Lebanon's President Michel Aoun’s efforts to salvage what remains of his calamitous mandate are having less and less of an impact on the political situation in Lebanon. Mr Aoun’s failed call for a national dialogue in the past two weeks was the latest indication that his political rivals are seeking to run the clock out on his presidency. Mr Aoun’s term will end later this year, while parliamentary elections are scheduled for May.
Since his return to Lebanon in 2005 from France, where he lived in exile for 14 years, Mr Aoun, aided by his son-in-law Gebran Bassil, has been a destabilising force in post-war Lebanese politics, at least for the politicians who had ruled the country until then. This is not to suggest that Mr Aoun was better than his rivals – he and Mr Bassil’s greatest ambition was to become part of the cartel in power, even as they claimed to stand against its pervasive corruption.
Few took their anti-corruption line seriously, as Mr Bassil is regarded by many Lebanese as being at the centre of illicit activities. However, Mr Aoun’s and Mr Bassil’s alliance with Hezbollah gave them leverage, and in 2016, the party’s support for Mr Aoun’s presidential bid was the primary factor leading to his election, after a two-year political vacuum it had imposed to force all major parties to back him.
Once in office, Mr Aoun failed to become a unifier. On the contrary, he gave Mr Bassil latitude to engage in lucrative patronage activities and impose his preferences on the political class. This soon alienated the then prime minister, Saad Hariri, as well as the parliament speaker, Nabih Berri, leaving Mr Aoun and Mr Bassil relatively isolated, though they still enjoyed Hezbollah’s backing.
In the past two years, the president and his son-in-law have shifted direction, seeking to ensure that Mr Bassil would succeed Mr Aoun in office. Mr Bassil installed himself at the presidential palace, and many observers believe he is the person really running the show there, with the approval of the elderly and frail Mr Aoun.
However, after October 2019, when the Lebanese people rose up against their political leadership in nationwide protests, Mr Bassil’s star had already been waning. He was the person most loudly insulted by demonstrators at the time, and in November 2020 the US sanctioned Mr Bassil, accusing him of being at the forefront of corruption. This severely damaged his presidential prospects.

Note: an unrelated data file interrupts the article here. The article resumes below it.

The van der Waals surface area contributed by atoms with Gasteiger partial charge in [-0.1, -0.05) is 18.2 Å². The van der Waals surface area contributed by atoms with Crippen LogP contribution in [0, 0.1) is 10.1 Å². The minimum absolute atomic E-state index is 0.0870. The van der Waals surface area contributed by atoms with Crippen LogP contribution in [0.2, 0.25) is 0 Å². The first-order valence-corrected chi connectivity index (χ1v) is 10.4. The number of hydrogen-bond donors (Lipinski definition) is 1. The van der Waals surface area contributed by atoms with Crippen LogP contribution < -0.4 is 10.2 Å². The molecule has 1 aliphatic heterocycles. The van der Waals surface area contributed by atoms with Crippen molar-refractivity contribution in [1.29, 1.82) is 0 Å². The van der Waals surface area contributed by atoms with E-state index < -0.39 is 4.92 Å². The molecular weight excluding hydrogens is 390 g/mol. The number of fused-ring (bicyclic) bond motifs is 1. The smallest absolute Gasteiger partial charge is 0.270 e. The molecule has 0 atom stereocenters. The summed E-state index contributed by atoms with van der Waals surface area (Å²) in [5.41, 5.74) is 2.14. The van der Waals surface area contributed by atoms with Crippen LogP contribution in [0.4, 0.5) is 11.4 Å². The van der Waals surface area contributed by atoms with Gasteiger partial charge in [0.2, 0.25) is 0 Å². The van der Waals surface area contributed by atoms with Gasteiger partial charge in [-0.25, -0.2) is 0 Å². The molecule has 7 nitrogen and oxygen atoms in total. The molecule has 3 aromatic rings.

Since then, Lebanon’s economic collapse has turned many people against Mr Aoun, who is seen as an ineffectual leader focused on advancing Mr Bassil’s agenda. As head of state, he has attracted the most public opprobrium, even if he is no more responsible than are the other politicians, who have collectively plundered Lebanon.
But that has not put an end to Mr Bassil’s ambitions. He is still manoeuvring to maximise his presidential chances by trying to lead his party, the Free Patriotic Movement (FPM), to victory in the parliamentary elections. First, though, Mr Aoun has to show the Lebanese people that his term in office is not the fiasco many of them believe it is. His call for a national dialogue was supposed to be one of the steps to persuade the public of this.
Almost immediately, however, most key political figures declined to attend. This included Mr Hariri, the Druze leader Walid Jumblatt, the Maronite Christian politician Suleiman Franjieh, a leading contender for the presidency, and the Lebanese Forces, the FPM’s major rival in Christian-majority areas. Only Hezbollah accepted the invitation, while Mr Berri, a political enemy of Mr Bassil, said he would participate, but seemed to have little confidence in a positive outcome.
It was apparent that none of Mr Aoun’s adversaries was willing to give him a political success that he could use in the parliamentary elections against them and their allies. Nor was the arch-divider going to persuade anybody that he had been transformed into someone who could bring Lebanon’s political forces together. After six years of running roughshod over the implicit rules of Lebanon’s sectarian political game, Mr Aoun and Mr Bassil appeared to be on their own.
This raises an important question for Mr Bassil. Assuming that Hezbollah does not support him for the presidency when Mr Aoun’s term ends, what is his political future? Everything Mr Bassil gained was gifted to him by his father-in-law. On his own, he is a mediocrity who seems good only at making enemies.
Whatever its shortcomings, the FPM stood for something when Mr Aoun was still in exile. It was a party that sought to defend Lebanon’s sovereignty; it represented a counterweight to the corrupt political class; and to many Christians it was an alternative to the Lebanese Forces, once a wartime militia that many of Mr Aoun’s partisans regarded as an obstacle to Mr Aoun’s efforts to revive the state.
Yet when Mr Aoun allied himself with Hezbollah, he undermined the first principle, given the party’s systematic violation of Lebanese sovereignty. Mr Bassil’s control of lucrative ministries showed he was no different than the venal politicians derided by his father-in-law. And Mr Aoun’s willingness to cover for Hezbollah’s weapons showed he was willing to compromise on state authority, in favour of a militia that works largely outside the state.
Mr Aoun is on his way out, and his failed invitation to a national dialogue shows the man’s measure. For many of his countrymen, the sooner the president leaves, the better. His mandate has become an incarnation of the nation’s ruin.